It’s been said that the reason present-day society doesn’t understand agriculture is because the vast majority of Americans are now three to four generations removed from farming. 

Most people, alive today, don’t even have grandparents who were farmers, and that’s the reason they have no idea where food comes from, other than the grocery store. Unfortunately, I think they are correct and I encountered the perfect illustration of this point, last week.

For the past five years, Judy and I have been the lucky recipients of being selected to be part of a nationwide census on rural crime. Every year, the same very nice, sweet lady has stopped by our home to ask questions and complete a survey. Because of the pandemic, she called, last week, and completed her interview by phone, instead of dropping by. I appreciated that, as well as her genuine concern on how my wife and I were doing. 

“Has the pandemic hurt your farming operation significantly?” she asked.

I explained that I sell my calf crop once per year, and since that takes place each fall, I hadn’t had to sell any, during these times of depressed feeder calf prices. I continued to tell her that if prices didn’t recover by the time I usually sell, then yes, I would take a significant economic hit.

“That’s such a shame,” she sympathized. “I know that I can’t even find beef on the shelves of the supermarket right now, so I know there must be a shortage of beef out there.”

Not wanting to miss my rare chance to educate a consumer, I explained that there was NOT a shortage of beef on the farm, but rather a shortage in the grocery store, because of the bottleneck in processing plants, that had been either shut down, or limited in their capacity, because of absent workers. She was flabbergasted.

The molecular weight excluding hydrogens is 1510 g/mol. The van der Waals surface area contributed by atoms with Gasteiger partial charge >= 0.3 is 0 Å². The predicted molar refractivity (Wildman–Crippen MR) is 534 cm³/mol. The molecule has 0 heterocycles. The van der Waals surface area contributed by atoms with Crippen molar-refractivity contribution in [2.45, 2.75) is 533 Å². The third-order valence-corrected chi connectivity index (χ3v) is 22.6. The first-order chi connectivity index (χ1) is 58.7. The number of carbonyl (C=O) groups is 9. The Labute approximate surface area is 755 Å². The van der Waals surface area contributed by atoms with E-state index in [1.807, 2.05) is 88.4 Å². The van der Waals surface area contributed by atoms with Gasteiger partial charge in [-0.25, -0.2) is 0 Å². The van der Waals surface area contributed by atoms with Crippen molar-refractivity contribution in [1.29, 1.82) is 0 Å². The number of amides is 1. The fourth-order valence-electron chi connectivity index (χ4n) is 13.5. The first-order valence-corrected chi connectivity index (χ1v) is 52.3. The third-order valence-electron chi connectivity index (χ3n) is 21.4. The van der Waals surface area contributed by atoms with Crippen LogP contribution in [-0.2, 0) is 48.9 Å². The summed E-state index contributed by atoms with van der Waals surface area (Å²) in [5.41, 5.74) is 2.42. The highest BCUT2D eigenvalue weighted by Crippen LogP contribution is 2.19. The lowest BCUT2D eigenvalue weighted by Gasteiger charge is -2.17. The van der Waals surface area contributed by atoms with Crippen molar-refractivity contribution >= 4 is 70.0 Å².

“So you have plenty of beef at home?”

I answered that I probably had about 400 pounds of hamburger in the freezer, so we had plenty of meat.

“That’s a lot of hamburger patties,” she responded.

“Well, we use hamburger for everything – chili, spaghetti, lasagna, tacos, etc.”

“Oh, I guess that’s right. Would you want to sell some of your stockpile?” she begged.

I explained that our hamburger was not packaged for resale, but I happened to have a neighbor who had just processed an entire cow and big steer, and that his had been packaged for resale, and was probably considerably less expensive than it would be at the grocery store – if they had it. I had her undivided interest at this point.

Breathlessly, she asked, “Is it fresh?”

I carefully tried to explain that my neighbor’s beef was just processed a week ago, but it was all frozen, now.

Dejectedly, she replied, “Well, I don’t guess I’d be interested, then, because you can’t form hamburgers out of frozen ground beef.”

A little bewildered, I stated, “No, not until you thaw it, first.”

It would appear that modern society may also be two or three generations removed from COOKING.

Jerry Crownover farms in Lawrence County. He is a former professor of Agriculture Education at Missouri State University, and is an author and professional speaker. To contact Jerry, go to and click on ‘Contact Us.’


  1. I just want to say me and my 72yr old father-n-law ,who’s been a farmer his whole life. I married into it.. Absolutely love reading your articles whenever there published in our local newspaper.. The Ozark county times. When ever the paper comes first thing my father n law does is open it to see if your in there. To which he’ll announce weather “our guy” (being you) is on there or not.. thank you for all your accurate depictions of farming. ,Cotter Family


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